Out here in the world of hip cafés and spiritual bookshops, just
about everybody believes that we humans are one people, and that
there is one God (whether labeled Spirit, the Tao, Grandfather,
the Almighty, Allah, the Ground of Being or whatever). Also, that
there ought to be some common, universal way for all of us to connect
with that one multi-named God. On the other hand, inside our churches,
mosques and temples this kind of thinking sounds likes a problem.
The difficulty lies in the perceived nature of truth. It seems
that if what one system of religious thought teaches is true, then
what everybody else teaches cant possibly be true. This translates
instantly to: Since my stuff is true and yours is lies, Ive
got to protect myself and everyone I care about from the terrible
effects of your swindle.
Historically, when two sides feel that way about each other the
result is war. This brings to mind, for most of us, some unfortunate
moments in the history of the Church, and last September the Roman
Catholic Church, which on good days presents itself as a flagship
amidst the fleet of Christian denominations, and on its worst holds
itself to be the only Christian church anywhere, chose to indulge
itself in a very bad moment indeed. In an announcement dated September
5th, 2000, the Vatican labeled all non-Christian ways to worship
God as mistaken and all other forms of Christianity as mere wannabes.
Even the Archbishop of Canterbury, head of the most Catholic look-alike
of all the Protestant denominations was outraged.
Is there hope for Christians who feel the pull of one species,
one God to find a solid basis for a truly all-embracing interfaith
ethic within their creed? Jesus, the focus of Christianity, traveled
around his local countryside denouncing selfish wealth, healing
the sick, performing exorcisms, teaching in parables and working
miracles. But he did these things as tools of his wider mission.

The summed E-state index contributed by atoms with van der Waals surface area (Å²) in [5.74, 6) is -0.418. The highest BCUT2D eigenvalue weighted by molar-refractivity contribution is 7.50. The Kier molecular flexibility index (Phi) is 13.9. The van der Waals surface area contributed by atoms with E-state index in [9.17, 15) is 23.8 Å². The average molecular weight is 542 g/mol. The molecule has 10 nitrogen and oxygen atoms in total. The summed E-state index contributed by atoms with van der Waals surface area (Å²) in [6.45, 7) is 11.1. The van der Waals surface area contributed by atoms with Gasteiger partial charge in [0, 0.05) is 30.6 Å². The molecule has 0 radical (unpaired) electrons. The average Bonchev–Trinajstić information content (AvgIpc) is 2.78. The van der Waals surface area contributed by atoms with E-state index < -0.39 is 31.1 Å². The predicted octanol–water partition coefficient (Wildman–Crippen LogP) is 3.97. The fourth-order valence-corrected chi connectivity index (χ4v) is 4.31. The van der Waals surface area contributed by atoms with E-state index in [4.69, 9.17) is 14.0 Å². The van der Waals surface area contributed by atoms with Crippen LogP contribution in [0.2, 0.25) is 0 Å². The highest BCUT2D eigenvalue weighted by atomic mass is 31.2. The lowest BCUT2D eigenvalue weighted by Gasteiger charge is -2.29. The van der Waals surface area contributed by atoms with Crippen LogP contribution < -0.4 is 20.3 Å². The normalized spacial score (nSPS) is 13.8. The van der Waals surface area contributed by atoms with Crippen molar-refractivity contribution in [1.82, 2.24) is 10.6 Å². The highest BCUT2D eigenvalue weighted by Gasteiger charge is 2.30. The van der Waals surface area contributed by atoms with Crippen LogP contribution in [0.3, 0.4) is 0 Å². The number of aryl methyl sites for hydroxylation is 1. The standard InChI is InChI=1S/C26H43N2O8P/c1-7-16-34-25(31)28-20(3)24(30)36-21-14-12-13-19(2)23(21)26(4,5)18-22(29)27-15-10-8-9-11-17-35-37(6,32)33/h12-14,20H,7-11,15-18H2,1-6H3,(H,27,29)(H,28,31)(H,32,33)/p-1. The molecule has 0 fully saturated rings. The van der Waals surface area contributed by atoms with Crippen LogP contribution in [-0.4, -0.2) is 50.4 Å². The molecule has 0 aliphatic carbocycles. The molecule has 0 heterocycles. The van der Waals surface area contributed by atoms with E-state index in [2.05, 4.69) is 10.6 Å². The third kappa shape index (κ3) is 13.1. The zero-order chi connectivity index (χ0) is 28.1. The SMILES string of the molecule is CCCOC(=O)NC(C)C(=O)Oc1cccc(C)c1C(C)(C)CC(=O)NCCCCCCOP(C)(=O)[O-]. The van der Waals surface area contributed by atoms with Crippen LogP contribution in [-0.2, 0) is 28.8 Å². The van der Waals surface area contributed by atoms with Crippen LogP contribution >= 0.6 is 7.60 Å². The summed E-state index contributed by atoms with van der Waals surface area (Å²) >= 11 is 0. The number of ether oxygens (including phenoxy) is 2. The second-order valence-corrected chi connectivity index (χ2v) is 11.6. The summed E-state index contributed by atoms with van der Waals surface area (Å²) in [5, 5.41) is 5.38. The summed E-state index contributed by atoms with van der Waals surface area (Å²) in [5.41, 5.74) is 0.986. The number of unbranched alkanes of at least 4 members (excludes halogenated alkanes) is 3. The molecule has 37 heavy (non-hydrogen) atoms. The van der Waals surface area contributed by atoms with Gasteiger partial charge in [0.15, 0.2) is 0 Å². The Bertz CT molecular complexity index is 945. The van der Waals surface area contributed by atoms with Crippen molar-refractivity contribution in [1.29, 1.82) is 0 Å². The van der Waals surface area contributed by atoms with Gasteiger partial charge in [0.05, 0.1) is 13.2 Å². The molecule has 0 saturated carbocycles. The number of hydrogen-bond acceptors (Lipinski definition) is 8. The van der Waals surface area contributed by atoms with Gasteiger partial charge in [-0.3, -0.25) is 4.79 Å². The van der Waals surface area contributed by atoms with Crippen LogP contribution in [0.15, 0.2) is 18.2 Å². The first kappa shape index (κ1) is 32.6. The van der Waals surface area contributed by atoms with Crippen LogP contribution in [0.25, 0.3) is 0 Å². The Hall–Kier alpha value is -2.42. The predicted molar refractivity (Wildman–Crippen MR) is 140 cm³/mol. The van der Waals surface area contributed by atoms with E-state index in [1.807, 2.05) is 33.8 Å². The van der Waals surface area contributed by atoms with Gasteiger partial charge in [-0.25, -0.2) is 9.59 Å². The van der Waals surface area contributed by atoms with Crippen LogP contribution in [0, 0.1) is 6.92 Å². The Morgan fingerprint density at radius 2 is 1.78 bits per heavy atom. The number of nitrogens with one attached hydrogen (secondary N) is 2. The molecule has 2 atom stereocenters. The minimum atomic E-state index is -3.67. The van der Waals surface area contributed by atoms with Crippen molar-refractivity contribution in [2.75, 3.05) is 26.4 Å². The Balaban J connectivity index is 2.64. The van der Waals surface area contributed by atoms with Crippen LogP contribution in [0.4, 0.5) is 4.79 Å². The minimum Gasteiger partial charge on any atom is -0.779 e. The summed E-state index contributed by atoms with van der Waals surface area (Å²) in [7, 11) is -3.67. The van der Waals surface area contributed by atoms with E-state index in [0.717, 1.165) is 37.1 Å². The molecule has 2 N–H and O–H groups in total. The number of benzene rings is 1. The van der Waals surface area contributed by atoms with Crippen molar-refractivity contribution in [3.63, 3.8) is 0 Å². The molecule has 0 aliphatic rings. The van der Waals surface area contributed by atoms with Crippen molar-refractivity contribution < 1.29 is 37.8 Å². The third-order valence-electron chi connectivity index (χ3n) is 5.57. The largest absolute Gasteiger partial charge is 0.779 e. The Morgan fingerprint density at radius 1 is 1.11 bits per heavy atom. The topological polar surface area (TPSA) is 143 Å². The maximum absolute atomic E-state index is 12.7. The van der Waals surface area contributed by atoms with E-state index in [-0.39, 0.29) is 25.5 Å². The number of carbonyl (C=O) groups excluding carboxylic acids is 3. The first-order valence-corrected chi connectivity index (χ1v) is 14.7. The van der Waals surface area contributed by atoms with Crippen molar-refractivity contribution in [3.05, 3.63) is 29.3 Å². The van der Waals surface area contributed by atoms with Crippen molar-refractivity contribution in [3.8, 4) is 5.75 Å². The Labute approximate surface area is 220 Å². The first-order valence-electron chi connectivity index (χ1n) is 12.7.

His saw his mission as clearing the way for the Kingdom of
Heaven. We are lucky to be looking at this in English translation.
In English its clear that the meaning of king
is head of the kin. Jesus sought the kin-dom of heaven,
the consciousness of one loving family amongst all human kind.
It is here that hope for an all-embracing ethic lies. The man known
to history as the apostle Paul, who more than any other individual
is credited with creating Christianity as we know it, wrote letters
that talked about Christians coming together to provide Christ with
a new body. A body of Christ cadre of spiritual workers,
to carry on the mission that the old body, Jesus, had begun: the
mission of creating a Were-all-one-family consciousness
for the Human race.
All of this is obvious and unremarkable to modern scholarship.
What may come as a surprise is the thought that perhaps, way at
the beginning of things when early Christians were feeling their
way through the blind labyrinths of history, the two projects -
body and kin-dom - got mixed up with one another; that they are
not necessarily one and the same.
Of course, in darkened times it was natural to think that if one
was making Christians for the purpose of bringing about
the kin-dom of heaven, than all one need do was keep making them
until everyone converted. All one religion; presto, all one family.
This has not even come close to working.
Two thousand years have passed and spiritual togetherness is still
far away. Only a third of Earth is nominally Christian and the peoples
of two of the three continents marked as Christian majorities, Europe
and South America, have only remnants of their former involvement.
Western Europe in particular is famous for its thousands of empty
churches. In North America, where one in five still go to church
of some kind, Christianity provides a striking example of bewildering
fragmentation rather than of unity.
If the kin-dom of Heaven is to be an interfaith family, the body
of Christ can stop imagining itself an agent of spiritual conquest
and get down to being the glue that holds the world of spiritual
togetherness together. The universal kin-dom of Heaven.
Thomas Chavez is an evangelist for Christ the Healer UCC, which
meets every Monday night at 7 pm at 5150 SW Watson in Beaverton
for drumming, prayer, healing, and spiritual exploration. 503-259-3315.